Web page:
If it’s identified that people who were there on the same day have since tested positive for coronavirus, you may get an alert with advice on what to do.

The venue check-in feature works independently of the contact tracing feature.

If you get a venue alert it will not tell you to self-isolate.

Source: NHS Test and Trace

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What alerts will the NHS COVID-19 app send me?

The NHS COVID-19 app will send alerts in these situations:

  • You’ve been in close contact with someone who has tested positive for coronavirus (COVID-19). 

  • You have visited a venue where you may have come into contact with others who have since tested positive for COVID-19. 

  • Information for your local area has changed.

  • Information for your local area about variants of concern. 

  • You booked your test through the app, and your test results have arrived.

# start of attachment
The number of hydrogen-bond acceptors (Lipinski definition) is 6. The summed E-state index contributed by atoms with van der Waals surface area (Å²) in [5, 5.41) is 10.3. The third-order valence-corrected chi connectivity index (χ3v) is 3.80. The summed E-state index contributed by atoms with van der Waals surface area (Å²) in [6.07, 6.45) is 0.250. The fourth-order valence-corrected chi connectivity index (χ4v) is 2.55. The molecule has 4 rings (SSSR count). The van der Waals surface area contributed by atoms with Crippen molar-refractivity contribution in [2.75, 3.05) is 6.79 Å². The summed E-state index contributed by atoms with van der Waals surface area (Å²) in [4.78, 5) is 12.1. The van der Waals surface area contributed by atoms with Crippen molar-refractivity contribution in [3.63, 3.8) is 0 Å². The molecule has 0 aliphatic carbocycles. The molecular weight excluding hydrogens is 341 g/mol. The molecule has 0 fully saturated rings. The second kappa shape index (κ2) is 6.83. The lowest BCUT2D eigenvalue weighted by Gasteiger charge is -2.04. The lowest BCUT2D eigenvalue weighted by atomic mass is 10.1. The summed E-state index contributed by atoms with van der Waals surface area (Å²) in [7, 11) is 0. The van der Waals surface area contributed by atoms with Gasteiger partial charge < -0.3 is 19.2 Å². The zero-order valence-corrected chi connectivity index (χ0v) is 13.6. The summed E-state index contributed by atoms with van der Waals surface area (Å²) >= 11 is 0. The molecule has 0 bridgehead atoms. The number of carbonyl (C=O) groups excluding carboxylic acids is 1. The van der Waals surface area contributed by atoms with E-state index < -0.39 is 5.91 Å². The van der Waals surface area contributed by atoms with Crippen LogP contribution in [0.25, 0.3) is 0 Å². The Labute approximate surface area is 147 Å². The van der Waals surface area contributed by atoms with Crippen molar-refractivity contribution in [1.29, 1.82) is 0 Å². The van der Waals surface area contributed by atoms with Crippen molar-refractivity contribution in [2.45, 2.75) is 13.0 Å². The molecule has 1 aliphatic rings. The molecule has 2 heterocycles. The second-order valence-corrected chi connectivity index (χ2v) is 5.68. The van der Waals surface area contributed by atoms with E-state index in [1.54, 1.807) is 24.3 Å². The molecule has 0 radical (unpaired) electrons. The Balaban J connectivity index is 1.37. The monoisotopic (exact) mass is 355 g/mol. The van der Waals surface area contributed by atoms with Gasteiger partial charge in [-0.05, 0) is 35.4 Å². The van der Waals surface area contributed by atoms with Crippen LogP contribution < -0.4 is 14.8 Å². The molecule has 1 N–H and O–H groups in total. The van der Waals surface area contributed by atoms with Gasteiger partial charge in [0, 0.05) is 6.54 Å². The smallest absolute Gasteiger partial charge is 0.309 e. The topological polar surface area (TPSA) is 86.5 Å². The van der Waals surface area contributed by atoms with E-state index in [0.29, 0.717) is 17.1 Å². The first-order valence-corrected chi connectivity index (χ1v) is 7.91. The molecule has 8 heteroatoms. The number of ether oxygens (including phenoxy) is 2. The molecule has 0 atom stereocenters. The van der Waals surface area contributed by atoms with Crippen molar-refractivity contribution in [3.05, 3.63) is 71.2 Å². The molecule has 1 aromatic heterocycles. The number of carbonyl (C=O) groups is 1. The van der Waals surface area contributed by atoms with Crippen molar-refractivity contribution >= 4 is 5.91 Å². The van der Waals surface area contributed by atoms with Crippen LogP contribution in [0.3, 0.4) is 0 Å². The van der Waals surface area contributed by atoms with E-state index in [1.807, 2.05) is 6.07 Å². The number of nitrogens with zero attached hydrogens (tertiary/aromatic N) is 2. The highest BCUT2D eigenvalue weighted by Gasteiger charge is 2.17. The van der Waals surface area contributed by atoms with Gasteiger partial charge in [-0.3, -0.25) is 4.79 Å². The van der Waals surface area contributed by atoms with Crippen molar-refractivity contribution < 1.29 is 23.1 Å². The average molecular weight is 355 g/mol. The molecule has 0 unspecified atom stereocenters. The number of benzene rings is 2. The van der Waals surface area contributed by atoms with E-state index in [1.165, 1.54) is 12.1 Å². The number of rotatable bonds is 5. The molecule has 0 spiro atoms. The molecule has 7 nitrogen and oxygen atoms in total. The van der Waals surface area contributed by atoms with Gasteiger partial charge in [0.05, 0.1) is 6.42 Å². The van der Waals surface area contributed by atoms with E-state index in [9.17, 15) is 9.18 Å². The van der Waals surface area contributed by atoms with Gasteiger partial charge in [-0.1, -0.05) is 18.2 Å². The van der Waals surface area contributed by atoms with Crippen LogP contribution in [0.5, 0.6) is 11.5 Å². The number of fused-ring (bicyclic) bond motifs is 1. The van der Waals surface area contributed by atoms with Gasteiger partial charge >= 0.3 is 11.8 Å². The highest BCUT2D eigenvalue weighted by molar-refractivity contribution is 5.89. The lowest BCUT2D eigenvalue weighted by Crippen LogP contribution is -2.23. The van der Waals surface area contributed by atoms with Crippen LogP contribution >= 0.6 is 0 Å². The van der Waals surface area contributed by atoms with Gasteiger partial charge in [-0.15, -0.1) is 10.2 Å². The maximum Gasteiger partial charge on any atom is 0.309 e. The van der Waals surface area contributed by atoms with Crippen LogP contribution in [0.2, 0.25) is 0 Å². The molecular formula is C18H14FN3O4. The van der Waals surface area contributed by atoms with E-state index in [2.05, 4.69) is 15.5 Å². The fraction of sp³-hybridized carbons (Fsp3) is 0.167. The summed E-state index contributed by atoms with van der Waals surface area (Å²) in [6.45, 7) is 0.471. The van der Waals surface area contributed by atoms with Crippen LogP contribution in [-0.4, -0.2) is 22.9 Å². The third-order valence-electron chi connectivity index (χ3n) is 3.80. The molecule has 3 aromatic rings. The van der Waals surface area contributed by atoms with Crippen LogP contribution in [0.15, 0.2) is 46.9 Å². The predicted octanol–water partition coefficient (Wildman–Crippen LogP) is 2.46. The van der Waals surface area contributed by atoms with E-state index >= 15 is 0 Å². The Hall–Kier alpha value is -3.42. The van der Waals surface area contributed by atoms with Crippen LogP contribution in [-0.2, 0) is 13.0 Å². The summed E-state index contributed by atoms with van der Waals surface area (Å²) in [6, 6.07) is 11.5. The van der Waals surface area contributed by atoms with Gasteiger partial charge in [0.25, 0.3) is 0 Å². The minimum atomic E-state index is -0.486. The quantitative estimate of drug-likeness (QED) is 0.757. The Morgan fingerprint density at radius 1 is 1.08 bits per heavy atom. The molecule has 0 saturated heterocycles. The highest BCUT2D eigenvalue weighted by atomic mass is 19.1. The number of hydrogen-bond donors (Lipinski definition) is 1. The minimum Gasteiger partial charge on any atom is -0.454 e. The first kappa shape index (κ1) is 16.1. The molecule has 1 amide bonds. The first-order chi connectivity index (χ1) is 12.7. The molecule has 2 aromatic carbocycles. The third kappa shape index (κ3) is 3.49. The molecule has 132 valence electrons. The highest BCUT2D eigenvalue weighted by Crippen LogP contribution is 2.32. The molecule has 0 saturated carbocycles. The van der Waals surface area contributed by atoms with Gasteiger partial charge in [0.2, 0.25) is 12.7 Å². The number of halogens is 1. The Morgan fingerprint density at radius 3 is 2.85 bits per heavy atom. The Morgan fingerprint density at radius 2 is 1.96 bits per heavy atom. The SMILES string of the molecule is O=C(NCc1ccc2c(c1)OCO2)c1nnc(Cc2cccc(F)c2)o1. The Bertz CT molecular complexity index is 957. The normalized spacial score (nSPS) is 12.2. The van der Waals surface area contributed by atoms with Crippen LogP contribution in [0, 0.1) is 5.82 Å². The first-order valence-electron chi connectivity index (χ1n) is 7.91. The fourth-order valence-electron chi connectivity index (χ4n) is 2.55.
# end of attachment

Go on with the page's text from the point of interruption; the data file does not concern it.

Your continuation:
• You have paused contact tracing and set a reminder to turn it back on.

  • Your guidance has changed. For example, your self-isolation period has come to an end. 

  • You are advised or required to update your app to the latest version. 

  • You did not select 'Notify others' or 'Do not notify others' and over 24 hours have passed. 

  • If you need to self-isolate, you'll be able to see this in the app as a self-isolation countdown timer.

  • Other alerts may say: “Possible COVID-19 Exposure''.

Source: NHS Test and Trace

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Meanwhile, in a U-turn from the government, the business secretary said a list of jobs exempt from some coronavirus self-isolation rules will be released on Thursday.

Kwasi Kwarteng said the government will be "publishing guidance today on who might be exempt" from quarantine if they've been pinged by the NHS app.

It is a shift in position from Tuesday, when Number 10 said no such list would be published because there would not be a "blanket exemption for any sector or role".

It has been a week of mixed messaging about the app from the government, who have also failed to agree whether it is "crucial" or not to self-isolate after being pinged.